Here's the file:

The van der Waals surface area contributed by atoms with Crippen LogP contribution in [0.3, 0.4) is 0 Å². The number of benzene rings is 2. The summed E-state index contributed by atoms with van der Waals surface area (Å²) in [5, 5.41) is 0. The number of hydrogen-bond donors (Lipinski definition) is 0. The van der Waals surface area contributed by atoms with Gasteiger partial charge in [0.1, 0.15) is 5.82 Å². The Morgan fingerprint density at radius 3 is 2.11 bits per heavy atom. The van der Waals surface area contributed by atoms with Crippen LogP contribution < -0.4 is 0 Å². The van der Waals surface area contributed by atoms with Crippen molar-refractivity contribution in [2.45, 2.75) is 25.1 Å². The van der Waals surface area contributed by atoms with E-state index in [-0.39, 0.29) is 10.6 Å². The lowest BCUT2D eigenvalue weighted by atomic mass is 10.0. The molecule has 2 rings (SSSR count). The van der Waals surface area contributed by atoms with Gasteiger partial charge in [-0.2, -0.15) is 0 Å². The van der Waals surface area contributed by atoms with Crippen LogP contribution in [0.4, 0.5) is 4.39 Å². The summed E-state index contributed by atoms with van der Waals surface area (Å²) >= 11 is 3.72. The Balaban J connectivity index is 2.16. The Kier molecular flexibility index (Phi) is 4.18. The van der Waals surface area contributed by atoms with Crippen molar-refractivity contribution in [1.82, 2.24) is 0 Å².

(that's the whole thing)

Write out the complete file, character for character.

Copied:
The van der Waals surface area contributed by atoms with Crippen LogP contribution in [0.3, 0.4) is 0 Å². The number of benzene rings is 2. The summed E-state index contributed by atoms with van der Waals surface area (Å²) in [5, 5.41) is 0. The number of hydrogen-bond donors (Lipinski definition) is 0. The van der Waals surface area contributed by atoms with Gasteiger partial charge in [0.1, 0.15) is 5.82 Å². The Morgan fingerprint density at radius 3 is 2.11 bits per heavy atom. The van der Waals surface area contributed by atoms with Crippen LogP contribution < -0.4 is 0 Å². The van der Waals surface area contributed by atoms with Crippen molar-refractivity contribution in [2.45, 2.75) is 25.1 Å². The van der Waals surface area contributed by atoms with E-state index in [-0.39, 0.29) is 10.6 Å². The lowest BCUT2D eigenvalue weighted by atomic mass is 10.0. The molecule has 2 rings (SSSR count). The van der Waals surface area contributed by atoms with Gasteiger partial charge in [-0.2, -0.15) is 0 Å². The van der Waals surface area contributed by atoms with Crippen LogP contribution in [0.4, 0.5) is 4.39 Å². The summed E-state index contributed by atoms with van der Waals surface area (Å²) >= 11 is 3.72. The Balaban J connectivity index is 2.16. The Kier molecular flexibility index (Phi) is 4.18. The van der Waals surface area contributed by atoms with Crippen molar-refractivity contribution in [1.82, 2.24) is 0 Å².